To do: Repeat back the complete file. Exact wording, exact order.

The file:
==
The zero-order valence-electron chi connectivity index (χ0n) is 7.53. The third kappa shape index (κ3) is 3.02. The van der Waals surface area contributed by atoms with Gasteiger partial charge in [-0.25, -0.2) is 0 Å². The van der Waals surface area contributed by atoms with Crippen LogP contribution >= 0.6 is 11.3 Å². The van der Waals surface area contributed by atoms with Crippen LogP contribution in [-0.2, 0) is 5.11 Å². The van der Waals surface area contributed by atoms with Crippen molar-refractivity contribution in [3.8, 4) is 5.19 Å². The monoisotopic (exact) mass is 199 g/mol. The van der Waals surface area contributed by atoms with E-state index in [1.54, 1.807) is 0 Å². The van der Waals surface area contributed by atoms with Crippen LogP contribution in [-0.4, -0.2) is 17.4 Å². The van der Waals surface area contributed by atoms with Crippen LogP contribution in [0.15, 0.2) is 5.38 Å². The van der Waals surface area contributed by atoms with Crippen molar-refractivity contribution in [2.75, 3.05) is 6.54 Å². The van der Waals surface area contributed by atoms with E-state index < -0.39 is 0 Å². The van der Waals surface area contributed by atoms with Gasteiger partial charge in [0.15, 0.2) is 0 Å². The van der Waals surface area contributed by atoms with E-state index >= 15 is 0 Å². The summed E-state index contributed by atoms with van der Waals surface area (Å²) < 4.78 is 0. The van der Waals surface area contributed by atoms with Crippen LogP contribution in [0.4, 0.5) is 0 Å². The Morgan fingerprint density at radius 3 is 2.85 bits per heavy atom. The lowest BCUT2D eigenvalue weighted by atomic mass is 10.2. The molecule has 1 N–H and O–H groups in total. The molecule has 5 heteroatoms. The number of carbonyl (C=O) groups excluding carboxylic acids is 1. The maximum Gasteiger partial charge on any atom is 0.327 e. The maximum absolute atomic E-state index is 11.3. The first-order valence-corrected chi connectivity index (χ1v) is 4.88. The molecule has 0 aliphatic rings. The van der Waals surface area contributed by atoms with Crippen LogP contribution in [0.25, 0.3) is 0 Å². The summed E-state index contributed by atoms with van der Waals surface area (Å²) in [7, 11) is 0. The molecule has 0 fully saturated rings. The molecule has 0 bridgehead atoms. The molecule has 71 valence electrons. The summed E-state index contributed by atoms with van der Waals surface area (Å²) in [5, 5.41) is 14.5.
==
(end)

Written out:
The zero-order valence-electron chi connectivity index (χ0n) is 7.53. The third kappa shape index (κ3) is 3.02. The van der Waals surface area contributed by atoms with Gasteiger partial charge in [-0.25, -0.2) is 0 Å². The van der Waals surface area contributed by atoms with Crippen LogP contribution >= 0.6 is 11.3 Å². The van der Waals surface area contributed by atoms with Crippen LogP contribution in [-0.2, 0) is 5.11 Å². The van der Waals surface area contributed by atoms with Crippen molar-refractivity contribution in [3.8, 4) is 5.19 Å². The monoisotopic (exact) mass is 199 g/mol. The van der Waals surface area contributed by atoms with E-state index in [1.54, 1.807) is 0 Å². The van der Waals surface area contributed by atoms with Crippen LogP contribution in [-0.4, -0.2) is 17.4 Å². The van der Waals surface area contributed by atoms with Crippen LogP contribution in [0.15, 0.2) is 5.38 Å². The van der Waals surface area contributed by atoms with Crippen molar-refractivity contribution in [2.75, 3.05) is 6.54 Å². The van der Waals surface area contributed by atoms with E-state index < -0.39 is 0 Å². The van der Waals surface area contributed by atoms with Gasteiger partial charge in [0.15, 0.2) is 0 Å². The van der Waals surface area contributed by atoms with E-state index >= 15 is 0 Å². The summed E-state index contributed by atoms with van der Waals surface area (Å²) < 4.78 is 0. The van der Waals surface area contributed by atoms with Crippen LogP contribution in [0.4, 0.5) is 0 Å². The Morgan fingerprint density at radius 3 is 2.85 bits per heavy atom. The lowest BCUT2D eigenvalue weighted by atomic mass is 10.2. The molecule has 1 N–H and O–H groups in total. The molecule has 5 heteroatoms. The number of carbonyl (C=O) groups excluding carboxylic acids is 1. The maximum Gasteiger partial charge on any atom is 0.327 e. The maximum absolute atomic E-state index is 11.3. The first-order valence-corrected chi connectivity index (χ1v) is 4.88. The molecule has 0 aliphatic rings. The van der Waals surface area contributed by atoms with Crippen LogP contribution in [0.25, 0.3) is 0 Å². The summed E-state index contributed by atoms with van der Waals surface area (Å²) in [7, 11) is 0. The molecule has 0 fully saturated rings. The molecule has 0 bridgehead atoms. The molecule has 71 valence electrons. The summed E-state index contributed by atoms with van der Waals surface area (Å²) in [5, 5.41) is 14.5.